FocusPhysiology

Corticosteroid receptor balance regulates life and death in cardiomyocytes

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Science Signaling  16 Apr 2019:
Vol. 12, Issue 577, eaaw8715
DOI: 10.1126/scisignal.aaw8715

Abstract

Mineralocorticoid receptor (MR) antagonists are effective at treating heart failure. In this issue of Science Signaling, Oakley et al. provide new insight into their cardioprotective actions and highlight the importance of the opposing relationship between the MR and the related glucocorticoid receptor (GR) in the response to cardiomyocyte injury.

Mineralocorticoid receptor antagonists (MRAs) reduce mortality and morbidity in patients with heart failure with reduced ejection fraction, particularly if administered early following myocardial infarction. They are also likely to improve outcomes in some patients with heart failure and preserved ejection fraction (diastolic dysfunction) (1). Cardioprotection in heart failure is independent of any blood pressure effects of MRAs. However, the detailed mechanisms underlying the cardioprotective effects of MRAs and even the cellular locus have been elusive. New research by Oakley et al. (2) focused on cardiomyocytes demonstrates the importance of the balance between MR and glucocorticoid receptor (GR) in determining whether damaged cardiomyocytes die or survive.

Aldosterone is generally considered the main ligand for MRs. However, MRAs displace the glucocorticoid cortisol from the heart in humans, not aldosterone (3). Thus, in cardiomyocytes (which lack the glucocorticoid-inactivating enzyme 11β-hydroxysteroid dehydrogenase-2), cortisol—or its mouse equivalent, corticosterone—binds to the higher-affinity MR as well as GR. Although both receptors have similar DNA binding specificity, they regulate distinct gene sets and frequently act in opposition (4, 5). The relative roles of MRs and GRs in mediating the cardiac effects of cortisol have been difficult to disentangle. Knockout of one receptor leaves the other cortisol-signaling pathway intact but unopposed. In a previous study, Oakley et al. (6) described mice lacking GR in cardiomyocytes (cardioGRKO) and their premature death from heart failure. This new study asked whether spontaneous disease in cardioGRKO mice resulted from loss of the GR or unopposed MR action. It is probably both. They showed that simultaneous knockout of the MR (cardioGRMRdKO) alleviated the left ventricular (LV) dysfunction of cardioGRKO and postponed the onset of overt heart failure by several months. This occurred despite similar or worsened inflammation and cardiomyocyte hypertrophy in cardioGRMRdKO mice. Reexpression of MR in cardioGRMRdKO mice partially reversed the cardiac benefits of knocking out the MR (Fig. 1).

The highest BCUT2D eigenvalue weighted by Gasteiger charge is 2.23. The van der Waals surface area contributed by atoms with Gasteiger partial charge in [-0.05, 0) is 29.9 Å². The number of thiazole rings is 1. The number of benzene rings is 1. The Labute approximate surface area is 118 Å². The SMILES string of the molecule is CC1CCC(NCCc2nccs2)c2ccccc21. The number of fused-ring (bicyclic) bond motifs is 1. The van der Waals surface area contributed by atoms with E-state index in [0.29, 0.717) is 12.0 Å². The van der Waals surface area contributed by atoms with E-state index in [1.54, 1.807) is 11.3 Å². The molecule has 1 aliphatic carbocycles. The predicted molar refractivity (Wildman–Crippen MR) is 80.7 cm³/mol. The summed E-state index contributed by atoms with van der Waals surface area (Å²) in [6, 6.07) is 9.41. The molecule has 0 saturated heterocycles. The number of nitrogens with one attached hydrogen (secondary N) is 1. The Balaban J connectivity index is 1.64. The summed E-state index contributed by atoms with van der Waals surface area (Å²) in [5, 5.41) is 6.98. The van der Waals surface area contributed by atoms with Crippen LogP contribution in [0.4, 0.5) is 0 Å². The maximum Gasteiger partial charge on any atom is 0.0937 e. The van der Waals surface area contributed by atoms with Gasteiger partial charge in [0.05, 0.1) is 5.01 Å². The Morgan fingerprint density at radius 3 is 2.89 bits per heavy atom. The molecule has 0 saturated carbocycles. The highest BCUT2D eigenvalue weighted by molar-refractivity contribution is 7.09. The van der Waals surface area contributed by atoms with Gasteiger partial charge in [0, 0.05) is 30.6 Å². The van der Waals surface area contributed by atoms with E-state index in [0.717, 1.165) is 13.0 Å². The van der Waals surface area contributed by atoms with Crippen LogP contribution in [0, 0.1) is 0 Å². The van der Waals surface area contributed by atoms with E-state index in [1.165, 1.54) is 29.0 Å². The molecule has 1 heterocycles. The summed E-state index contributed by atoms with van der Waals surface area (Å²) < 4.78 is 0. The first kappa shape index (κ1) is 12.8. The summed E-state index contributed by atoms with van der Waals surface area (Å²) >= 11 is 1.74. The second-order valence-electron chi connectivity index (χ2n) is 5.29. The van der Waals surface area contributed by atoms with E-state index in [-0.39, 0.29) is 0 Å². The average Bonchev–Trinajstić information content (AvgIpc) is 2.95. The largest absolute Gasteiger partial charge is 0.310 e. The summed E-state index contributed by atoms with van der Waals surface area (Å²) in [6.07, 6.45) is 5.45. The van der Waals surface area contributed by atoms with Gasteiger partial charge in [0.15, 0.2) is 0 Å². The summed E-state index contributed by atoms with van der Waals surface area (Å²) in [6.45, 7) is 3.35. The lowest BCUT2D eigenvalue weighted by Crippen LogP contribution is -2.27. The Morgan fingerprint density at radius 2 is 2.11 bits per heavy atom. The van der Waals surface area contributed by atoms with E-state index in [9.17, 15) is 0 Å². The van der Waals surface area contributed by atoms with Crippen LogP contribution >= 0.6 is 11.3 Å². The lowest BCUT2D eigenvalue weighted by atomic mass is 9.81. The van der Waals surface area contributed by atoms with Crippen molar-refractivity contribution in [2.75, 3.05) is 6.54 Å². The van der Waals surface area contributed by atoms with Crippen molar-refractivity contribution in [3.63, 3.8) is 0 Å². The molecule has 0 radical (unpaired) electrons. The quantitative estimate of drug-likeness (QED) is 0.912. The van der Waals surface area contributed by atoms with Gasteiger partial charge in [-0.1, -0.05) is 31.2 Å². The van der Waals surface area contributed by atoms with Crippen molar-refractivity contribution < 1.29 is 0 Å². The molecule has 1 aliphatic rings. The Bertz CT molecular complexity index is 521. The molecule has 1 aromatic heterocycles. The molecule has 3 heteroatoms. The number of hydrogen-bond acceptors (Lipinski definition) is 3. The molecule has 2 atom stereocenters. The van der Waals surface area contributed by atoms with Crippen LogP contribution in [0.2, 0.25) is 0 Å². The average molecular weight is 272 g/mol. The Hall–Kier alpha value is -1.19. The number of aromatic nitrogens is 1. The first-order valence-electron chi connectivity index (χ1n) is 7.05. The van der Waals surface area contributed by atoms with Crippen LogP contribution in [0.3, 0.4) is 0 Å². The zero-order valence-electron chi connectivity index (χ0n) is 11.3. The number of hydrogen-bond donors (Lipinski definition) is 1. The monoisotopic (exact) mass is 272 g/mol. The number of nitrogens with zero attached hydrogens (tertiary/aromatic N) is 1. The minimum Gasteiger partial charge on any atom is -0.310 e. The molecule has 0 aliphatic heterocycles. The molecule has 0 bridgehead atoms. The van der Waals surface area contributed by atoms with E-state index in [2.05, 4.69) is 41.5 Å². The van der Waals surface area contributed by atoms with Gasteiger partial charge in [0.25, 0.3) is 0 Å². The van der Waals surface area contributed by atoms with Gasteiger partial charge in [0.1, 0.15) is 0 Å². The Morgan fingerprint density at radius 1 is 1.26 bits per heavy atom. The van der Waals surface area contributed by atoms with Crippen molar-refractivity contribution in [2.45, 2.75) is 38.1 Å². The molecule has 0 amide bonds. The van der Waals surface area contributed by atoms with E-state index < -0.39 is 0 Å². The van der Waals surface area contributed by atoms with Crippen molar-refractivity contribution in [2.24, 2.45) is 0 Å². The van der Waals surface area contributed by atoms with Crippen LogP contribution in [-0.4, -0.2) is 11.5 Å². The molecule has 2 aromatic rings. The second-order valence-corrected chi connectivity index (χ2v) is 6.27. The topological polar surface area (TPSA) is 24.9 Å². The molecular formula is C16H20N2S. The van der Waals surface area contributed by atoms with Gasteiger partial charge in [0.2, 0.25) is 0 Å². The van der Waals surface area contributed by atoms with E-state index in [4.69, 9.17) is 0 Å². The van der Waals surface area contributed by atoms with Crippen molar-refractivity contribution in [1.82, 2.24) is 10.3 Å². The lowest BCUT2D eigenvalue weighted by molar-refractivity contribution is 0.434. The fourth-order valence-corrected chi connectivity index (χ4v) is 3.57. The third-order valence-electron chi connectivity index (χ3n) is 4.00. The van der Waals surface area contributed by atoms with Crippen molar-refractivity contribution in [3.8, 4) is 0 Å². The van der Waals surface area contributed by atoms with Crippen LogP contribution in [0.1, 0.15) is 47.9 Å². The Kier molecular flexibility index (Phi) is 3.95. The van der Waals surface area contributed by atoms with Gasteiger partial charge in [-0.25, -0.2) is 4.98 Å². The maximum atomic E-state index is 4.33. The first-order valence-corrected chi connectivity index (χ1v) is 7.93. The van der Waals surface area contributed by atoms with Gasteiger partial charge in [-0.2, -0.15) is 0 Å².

Fig. 1 The balance between MR and GR in cardiomyocytes determines the outcome of DNA damage upon heart function.

Cortisol signaling through MR and GR determines the outcome of DNA damage in cardiomyocytes. Removal of the GR leaves MR signaling unopposed, resulting in progressive loss of cardiomyocytes, LV dysfunction, and heart failure. DNA damage causes oxidative stress, impaired Ca2+ signaling, decreased cell survival, and increased cell death through apoptosis and necrosis. Unopposed GR signaling in the absence of MR preserves LV function in the face of DNA damage. In mice lacking GR, deletion of MR delays the onset of LV dysfunction and heart failure.

CREDIT: A. KITTERMAN/SCIENCE SIGNALING